• Categories
  • Archives
  • Advertisement
    Advertisement

Following an assault in 2011, Danielle Tasino experienced an infuriating lack of support from authorities after her traumatic experience, prompting her to start the Red My Lips campaign.

Tasino was told by a female district attorney that they would not prosecute because, “Jurors don’t like girls that drink.”

The Red My Lips Campaign encourages individuals to wear red lipstick to raise awareness about sexual violence and stand against victim-blaming.

The idea behind the campaign is the notion that red lipstick makes a statement as it stands out from naturally appearing, everyday makeup. Participants of the campaign, known as ‘warriors’, are encouraged to use their bold choice of lip color as a conversation starter with acquaintances who comment on it.

As supporters include many individuals who rarely sport a bold, red  lip, their acquaintances tend to take notice of the  change. An explanation of the rationale behind their makeover allows them to raise awareness for sexual violence and stand up against victim-blaming.

The campaign currently has ‘warriors’ in 90 countries, and while not all of them have experienced sexual violence firsthand, they still understand the importance of standing up for victims. Warriors speak out against rape myths—false beliefs about rape—and victim-blaming, which holds survivors responsible for the harm that befell them.

Victim-blaming complicates the healing process of survivors. This is exemplified by  CBS foreign correspondent, Lara Logan’s case, who was held responsible by social media for her rape in 2011 for having ‘shocking good looks’.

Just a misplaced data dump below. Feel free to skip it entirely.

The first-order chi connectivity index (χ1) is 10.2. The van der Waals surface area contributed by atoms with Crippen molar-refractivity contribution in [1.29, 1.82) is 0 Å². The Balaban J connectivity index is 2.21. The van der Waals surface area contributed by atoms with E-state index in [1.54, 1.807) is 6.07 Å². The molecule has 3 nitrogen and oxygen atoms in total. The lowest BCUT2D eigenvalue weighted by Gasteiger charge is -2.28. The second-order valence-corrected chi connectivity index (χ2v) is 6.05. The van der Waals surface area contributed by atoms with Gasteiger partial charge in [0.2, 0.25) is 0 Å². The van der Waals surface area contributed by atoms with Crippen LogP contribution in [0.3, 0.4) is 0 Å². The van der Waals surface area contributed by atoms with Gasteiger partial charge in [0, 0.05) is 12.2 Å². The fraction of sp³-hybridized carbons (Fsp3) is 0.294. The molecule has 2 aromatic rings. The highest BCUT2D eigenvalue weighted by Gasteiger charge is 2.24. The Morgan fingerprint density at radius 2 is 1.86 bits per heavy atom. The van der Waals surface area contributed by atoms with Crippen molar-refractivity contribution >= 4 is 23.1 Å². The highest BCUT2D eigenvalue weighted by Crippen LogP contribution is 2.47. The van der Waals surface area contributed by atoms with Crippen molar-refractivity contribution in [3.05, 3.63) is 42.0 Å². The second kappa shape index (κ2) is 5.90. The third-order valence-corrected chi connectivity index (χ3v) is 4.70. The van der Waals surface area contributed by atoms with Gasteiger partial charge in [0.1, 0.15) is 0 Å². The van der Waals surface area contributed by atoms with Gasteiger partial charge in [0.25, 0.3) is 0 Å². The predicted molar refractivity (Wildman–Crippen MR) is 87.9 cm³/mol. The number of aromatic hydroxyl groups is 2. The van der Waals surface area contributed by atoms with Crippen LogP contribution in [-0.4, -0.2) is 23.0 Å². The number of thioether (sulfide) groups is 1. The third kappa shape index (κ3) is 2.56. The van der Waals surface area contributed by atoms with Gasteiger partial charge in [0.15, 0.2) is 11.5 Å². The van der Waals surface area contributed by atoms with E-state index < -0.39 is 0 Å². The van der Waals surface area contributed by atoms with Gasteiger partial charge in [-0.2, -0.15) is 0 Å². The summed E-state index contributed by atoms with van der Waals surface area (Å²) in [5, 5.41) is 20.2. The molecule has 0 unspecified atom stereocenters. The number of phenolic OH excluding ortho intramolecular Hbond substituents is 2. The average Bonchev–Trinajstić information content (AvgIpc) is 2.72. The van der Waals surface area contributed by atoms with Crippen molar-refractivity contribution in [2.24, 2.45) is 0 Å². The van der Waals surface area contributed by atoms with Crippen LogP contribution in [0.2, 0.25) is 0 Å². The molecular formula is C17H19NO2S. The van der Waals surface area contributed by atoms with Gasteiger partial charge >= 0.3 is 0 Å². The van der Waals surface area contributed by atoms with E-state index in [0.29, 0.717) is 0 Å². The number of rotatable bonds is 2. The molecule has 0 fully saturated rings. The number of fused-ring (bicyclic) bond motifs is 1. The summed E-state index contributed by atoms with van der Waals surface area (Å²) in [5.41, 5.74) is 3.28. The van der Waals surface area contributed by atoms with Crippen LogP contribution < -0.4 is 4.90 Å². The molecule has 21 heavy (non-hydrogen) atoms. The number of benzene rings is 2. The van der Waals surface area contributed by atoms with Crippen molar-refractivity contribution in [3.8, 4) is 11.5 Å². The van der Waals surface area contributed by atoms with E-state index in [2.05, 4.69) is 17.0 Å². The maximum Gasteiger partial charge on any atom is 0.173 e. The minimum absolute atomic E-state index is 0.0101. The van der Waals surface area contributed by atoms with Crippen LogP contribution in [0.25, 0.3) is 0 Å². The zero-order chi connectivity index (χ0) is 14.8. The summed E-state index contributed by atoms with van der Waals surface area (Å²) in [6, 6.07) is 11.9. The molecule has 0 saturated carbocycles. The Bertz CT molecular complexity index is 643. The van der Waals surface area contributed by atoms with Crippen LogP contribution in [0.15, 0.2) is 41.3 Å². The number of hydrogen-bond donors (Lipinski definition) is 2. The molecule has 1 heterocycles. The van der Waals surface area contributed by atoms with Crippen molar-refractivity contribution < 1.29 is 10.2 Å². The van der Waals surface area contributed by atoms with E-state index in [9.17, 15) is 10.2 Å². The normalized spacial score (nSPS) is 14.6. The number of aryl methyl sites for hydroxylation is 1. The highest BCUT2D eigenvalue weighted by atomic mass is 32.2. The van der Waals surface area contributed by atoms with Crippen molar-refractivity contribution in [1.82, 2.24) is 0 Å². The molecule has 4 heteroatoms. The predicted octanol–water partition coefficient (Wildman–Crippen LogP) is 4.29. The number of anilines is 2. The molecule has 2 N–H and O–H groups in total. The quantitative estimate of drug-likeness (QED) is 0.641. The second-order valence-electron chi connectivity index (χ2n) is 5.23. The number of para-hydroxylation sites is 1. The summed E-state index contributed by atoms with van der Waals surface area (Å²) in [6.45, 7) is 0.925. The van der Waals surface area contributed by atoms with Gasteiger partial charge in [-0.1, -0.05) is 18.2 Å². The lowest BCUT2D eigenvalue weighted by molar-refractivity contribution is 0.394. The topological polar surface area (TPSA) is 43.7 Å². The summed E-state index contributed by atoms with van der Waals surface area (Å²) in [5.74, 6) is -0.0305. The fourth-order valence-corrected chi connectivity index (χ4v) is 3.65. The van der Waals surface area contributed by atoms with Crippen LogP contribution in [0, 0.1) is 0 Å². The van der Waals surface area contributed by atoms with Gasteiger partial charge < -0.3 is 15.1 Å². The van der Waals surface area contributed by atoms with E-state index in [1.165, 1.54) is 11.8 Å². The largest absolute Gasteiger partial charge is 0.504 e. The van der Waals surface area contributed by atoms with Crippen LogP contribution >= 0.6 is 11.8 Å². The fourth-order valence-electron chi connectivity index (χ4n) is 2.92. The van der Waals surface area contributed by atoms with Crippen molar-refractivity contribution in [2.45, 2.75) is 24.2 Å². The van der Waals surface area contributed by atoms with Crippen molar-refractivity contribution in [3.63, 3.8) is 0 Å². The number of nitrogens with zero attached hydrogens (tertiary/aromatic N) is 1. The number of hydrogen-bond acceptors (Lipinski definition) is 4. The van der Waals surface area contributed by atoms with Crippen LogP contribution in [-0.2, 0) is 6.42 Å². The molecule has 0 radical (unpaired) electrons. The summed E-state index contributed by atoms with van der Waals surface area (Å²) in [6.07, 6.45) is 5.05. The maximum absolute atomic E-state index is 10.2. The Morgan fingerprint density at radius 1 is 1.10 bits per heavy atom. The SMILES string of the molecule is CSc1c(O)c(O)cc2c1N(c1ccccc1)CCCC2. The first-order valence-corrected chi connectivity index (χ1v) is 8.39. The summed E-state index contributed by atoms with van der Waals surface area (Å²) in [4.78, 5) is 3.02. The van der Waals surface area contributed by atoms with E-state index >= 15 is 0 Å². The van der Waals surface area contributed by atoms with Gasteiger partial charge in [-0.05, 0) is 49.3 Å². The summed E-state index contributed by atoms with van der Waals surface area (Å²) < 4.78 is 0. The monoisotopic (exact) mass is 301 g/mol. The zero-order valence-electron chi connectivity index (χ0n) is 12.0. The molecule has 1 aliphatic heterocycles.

In response to victim-blaming, Curtin University lecturer and campaign supporter, Glynn Greensmith said, “We’re asking men to be part of the people who say ‘don’t teach your girls what to wear, teach your boys not to rape’.”

Red My Lips ran for a third consecutive year as of April 2015. Although the campaign is usually held throughout the month of April, organisers encourage women to wear red lipstick at any time of  year to serve the cause.

Tasino says the greatest achievement is participation, allowing many who had experienced assault to realise that what happened was not their fault.

Participation in the campaign is not only restricted to women, but is noted to have gained a lot of attention from male supporters. Despite the wide understanding of red lipstick as culturally feminine, many men have decided to sport the look for the cause.

“Sexual violence is not just a women’s issue, but a human one,” says Tasino.

Beyond raising awareness, Tasino hopes that the campaign can “allow survivors to feel and see support on faces of those around them.”

 

Image via Flickr

  • Show Comments

Your email address will not be published. Required fields are marked *

comment *

  • name *

  • email *

  • website *